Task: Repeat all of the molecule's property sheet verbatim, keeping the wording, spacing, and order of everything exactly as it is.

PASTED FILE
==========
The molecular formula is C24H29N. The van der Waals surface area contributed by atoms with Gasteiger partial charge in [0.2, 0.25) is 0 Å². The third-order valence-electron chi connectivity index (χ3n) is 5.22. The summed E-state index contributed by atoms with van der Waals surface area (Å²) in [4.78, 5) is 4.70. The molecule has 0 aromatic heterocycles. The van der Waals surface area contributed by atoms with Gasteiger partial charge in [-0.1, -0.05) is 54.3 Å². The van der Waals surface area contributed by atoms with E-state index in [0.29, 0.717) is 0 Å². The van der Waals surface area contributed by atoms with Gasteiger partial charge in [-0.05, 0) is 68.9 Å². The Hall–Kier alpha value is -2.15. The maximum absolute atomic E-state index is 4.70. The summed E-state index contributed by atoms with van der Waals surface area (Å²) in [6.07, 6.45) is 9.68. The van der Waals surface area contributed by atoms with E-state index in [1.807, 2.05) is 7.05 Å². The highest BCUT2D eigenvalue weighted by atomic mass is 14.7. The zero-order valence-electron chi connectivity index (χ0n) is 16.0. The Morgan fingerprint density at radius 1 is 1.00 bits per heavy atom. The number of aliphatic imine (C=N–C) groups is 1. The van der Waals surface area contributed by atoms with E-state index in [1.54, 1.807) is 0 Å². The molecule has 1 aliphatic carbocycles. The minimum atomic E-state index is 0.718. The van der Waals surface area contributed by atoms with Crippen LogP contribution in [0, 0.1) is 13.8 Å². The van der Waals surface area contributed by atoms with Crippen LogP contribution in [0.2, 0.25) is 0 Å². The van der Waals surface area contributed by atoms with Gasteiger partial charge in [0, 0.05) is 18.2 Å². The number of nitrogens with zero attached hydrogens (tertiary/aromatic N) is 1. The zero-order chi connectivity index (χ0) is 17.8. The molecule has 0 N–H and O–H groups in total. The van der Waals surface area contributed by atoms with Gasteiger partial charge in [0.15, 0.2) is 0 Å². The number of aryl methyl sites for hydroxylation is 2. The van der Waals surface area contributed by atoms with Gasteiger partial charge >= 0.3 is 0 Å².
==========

The molecular formula is C24H29N. The van der Waals surface area contributed by atoms with Gasteiger partial charge in [0.2, 0.25) is 0 Å². The third-order valence-electron chi connectivity index (χ3n) is 5.22. The summed E-state index contributed by atoms with van der Waals surface area (Å²) in [4.78, 5) is 4.70. The molecule has 0 aromatic heterocycles. The van der Waals surface area contributed by atoms with Gasteiger partial charge in [-0.1, -0.05) is 54.3 Å². The van der Waals surface area contributed by atoms with E-state index in [0.29, 0.717) is 0 Å². The van der Waals surface area contributed by atoms with Gasteiger partial charge in [-0.05, 0) is 68.9 Å². The Hall–Kier alpha value is -2.15. The maximum absolute atomic E-state index is 4.70. The summed E-state index contributed by atoms with van der Waals surface area (Å²) in [6.07, 6.45) is 9.68. The van der Waals surface area contributed by atoms with E-state index in [1.807, 2.05) is 7.05 Å². The highest BCUT2D eigenvalue weighted by atomic mass is 14.7. The zero-order valence-electron chi connectivity index (χ0n) is 16.0. The Morgan fingerprint density at radius 1 is 1.00 bits per heavy atom. The number of aliphatic imine (C=N–C) groups is 1. The van der Waals surface area contributed by atoms with E-state index in [1.54, 1.807) is 0 Å². The molecule has 1 aliphatic carbocycles. The minimum atomic E-state index is 0.718. The van der Waals surface area contributed by atoms with Crippen LogP contribution in [0, 0.1) is 13.8 Å². The van der Waals surface area contributed by atoms with Crippen LogP contribution in [0.2, 0.25) is 0 Å². The van der Waals surface area contributed by atoms with Gasteiger partial charge in [0, 0.05) is 18.2 Å². The number of nitrogens with zero attached hydrogens (tertiary/aromatic N) is 1. The zero-order chi connectivity index (χ0) is 17.8. The molecule has 0 N–H and O–H groups in total. The van der Waals surface area contributed by atoms with Gasteiger partial charge in [0.15, 0.2) is 0 Å². The number of aryl methyl sites for hydroxylation is 2. The van der Waals surface area contributed by atoms with Gasteiger partial charge >= 0.3 is 0 Å².